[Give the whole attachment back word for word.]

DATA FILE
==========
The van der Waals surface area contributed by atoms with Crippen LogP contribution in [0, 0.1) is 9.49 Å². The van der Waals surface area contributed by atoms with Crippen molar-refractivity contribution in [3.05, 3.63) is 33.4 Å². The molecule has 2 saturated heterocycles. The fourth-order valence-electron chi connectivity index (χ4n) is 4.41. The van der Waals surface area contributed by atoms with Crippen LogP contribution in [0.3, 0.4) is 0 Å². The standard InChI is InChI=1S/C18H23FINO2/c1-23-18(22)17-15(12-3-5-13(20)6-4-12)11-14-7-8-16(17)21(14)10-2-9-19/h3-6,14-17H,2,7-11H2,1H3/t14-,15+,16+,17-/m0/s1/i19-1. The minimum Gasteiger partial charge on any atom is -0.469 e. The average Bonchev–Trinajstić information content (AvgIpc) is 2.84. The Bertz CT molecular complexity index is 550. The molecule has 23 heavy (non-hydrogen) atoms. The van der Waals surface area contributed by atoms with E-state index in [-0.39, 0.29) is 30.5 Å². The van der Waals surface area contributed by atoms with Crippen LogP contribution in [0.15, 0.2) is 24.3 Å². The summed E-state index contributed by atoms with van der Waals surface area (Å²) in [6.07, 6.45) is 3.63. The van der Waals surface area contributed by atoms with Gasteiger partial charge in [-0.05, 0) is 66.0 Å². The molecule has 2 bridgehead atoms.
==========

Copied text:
The van der Waals surface area contributed by atoms with Crippen LogP contribution in [0, 0.1) is 9.49 Å². The van der Waals surface area contributed by atoms with Crippen molar-refractivity contribution in [3.05, 3.63) is 33.4 Å². The molecule has 2 saturated heterocycles. The fourth-order valence-electron chi connectivity index (χ4n) is 4.41. The van der Waals surface area contributed by atoms with Crippen LogP contribution in [0.3, 0.4) is 0 Å². The standard InChI is InChI=1S/C18H23FINO2/c1-23-18(22)17-15(12-3-5-13(20)6-4-12)11-14-7-8-16(17)21(14)10-2-9-19/h3-6,14-17H,2,7-11H2,1H3/t14-,15+,16+,17-/m0/s1/i19-1. The minimum Gasteiger partial charge on any atom is -0.469 e. The average Bonchev–Trinajstić information content (AvgIpc) is 2.84. The Bertz CT molecular complexity index is 550. The molecule has 23 heavy (non-hydrogen) atoms. The van der Waals surface area contributed by atoms with E-state index in [-0.39, 0.29) is 30.5 Å². The van der Waals surface area contributed by atoms with Crippen LogP contribution in [0.15, 0.2) is 24.3 Å². The summed E-state index contributed by atoms with van der Waals surface area (Å²) in [6.07, 6.45) is 3.63. The van der Waals surface area contributed by atoms with Gasteiger partial charge in [-0.05, 0) is 66.0 Å². The molecule has 2 bridgehead atoms.